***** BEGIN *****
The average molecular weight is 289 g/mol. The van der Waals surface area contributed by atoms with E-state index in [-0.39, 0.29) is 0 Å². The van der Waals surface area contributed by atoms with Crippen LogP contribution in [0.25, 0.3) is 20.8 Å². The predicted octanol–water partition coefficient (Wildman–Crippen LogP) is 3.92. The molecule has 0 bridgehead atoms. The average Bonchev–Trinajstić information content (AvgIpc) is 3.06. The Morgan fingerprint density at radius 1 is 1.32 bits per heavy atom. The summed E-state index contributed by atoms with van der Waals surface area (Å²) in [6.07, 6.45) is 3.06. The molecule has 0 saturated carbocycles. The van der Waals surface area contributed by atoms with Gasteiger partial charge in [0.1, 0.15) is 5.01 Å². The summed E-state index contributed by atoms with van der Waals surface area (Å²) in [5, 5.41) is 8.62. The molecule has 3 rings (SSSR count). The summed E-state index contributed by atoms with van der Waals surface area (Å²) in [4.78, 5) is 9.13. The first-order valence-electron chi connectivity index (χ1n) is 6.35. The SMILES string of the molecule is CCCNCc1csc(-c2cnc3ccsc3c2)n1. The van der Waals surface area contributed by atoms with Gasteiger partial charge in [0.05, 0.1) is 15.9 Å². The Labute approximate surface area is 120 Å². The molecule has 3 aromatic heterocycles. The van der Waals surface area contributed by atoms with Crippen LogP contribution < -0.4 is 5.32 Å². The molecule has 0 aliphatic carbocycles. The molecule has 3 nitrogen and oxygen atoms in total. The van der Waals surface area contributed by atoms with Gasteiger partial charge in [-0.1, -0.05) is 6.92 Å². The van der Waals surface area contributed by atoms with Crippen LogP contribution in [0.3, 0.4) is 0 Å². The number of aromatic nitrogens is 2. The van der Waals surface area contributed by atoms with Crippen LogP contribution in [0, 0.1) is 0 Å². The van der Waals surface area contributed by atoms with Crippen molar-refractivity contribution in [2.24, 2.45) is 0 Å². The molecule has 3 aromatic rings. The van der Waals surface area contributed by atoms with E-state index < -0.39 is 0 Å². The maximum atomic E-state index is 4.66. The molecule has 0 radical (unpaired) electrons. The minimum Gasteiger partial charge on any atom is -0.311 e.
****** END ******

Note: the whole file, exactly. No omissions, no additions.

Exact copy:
The average molecular weight is 289 g/mol. The van der Waals surface area contributed by atoms with E-state index in [-0.39, 0.29) is 0 Å². The van der Waals surface area contributed by atoms with Crippen LogP contribution in [0.25, 0.3) is 20.8 Å². The predicted octanol–water partition coefficient (Wildman–Crippen LogP) is 3.92. The molecule has 0 bridgehead atoms. The average Bonchev–Trinajstić information content (AvgIpc) is 3.06. The Morgan fingerprint density at radius 1 is 1.32 bits per heavy atom. The summed E-state index contributed by atoms with van der Waals surface area (Å²) in [6.07, 6.45) is 3.06. The molecule has 0 saturated carbocycles. The van der Waals surface area contributed by atoms with Gasteiger partial charge in [0.1, 0.15) is 5.01 Å². The summed E-state index contributed by atoms with van der Waals surface area (Å²) in [5, 5.41) is 8.62. The molecule has 3 rings (SSSR count). The summed E-state index contributed by atoms with van der Waals surface area (Å²) in [4.78, 5) is 9.13. The first-order valence-electron chi connectivity index (χ1n) is 6.35. The SMILES string of the molecule is CCCNCc1csc(-c2cnc3ccsc3c2)n1. The van der Waals surface area contributed by atoms with Gasteiger partial charge in [0.05, 0.1) is 15.9 Å². The Labute approximate surface area is 120 Å². The molecule has 3 aromatic heterocycles. The van der Waals surface area contributed by atoms with Crippen LogP contribution < -0.4 is 5.32 Å². The molecule has 0 aliphatic carbocycles. The molecule has 3 nitrogen and oxygen atoms in total. The van der Waals surface area contributed by atoms with Gasteiger partial charge in [-0.1, -0.05) is 6.92 Å². The van der Waals surface area contributed by atoms with Crippen LogP contribution in [0.3, 0.4) is 0 Å². The number of aromatic nitrogens is 2. The van der Waals surface area contributed by atoms with Crippen LogP contribution in [0, 0.1) is 0 Å². The van der Waals surface area contributed by atoms with Crippen molar-refractivity contribution in [2.24, 2.45) is 0 Å². The molecule has 3 aromatic rings. The van der Waals surface area contributed by atoms with E-state index < -0.39 is 0 Å². The maximum atomic E-state index is 4.66. The molecule has 0 radical (unpaired) electrons. The minimum Gasteiger partial charge on any atom is -0.311 e.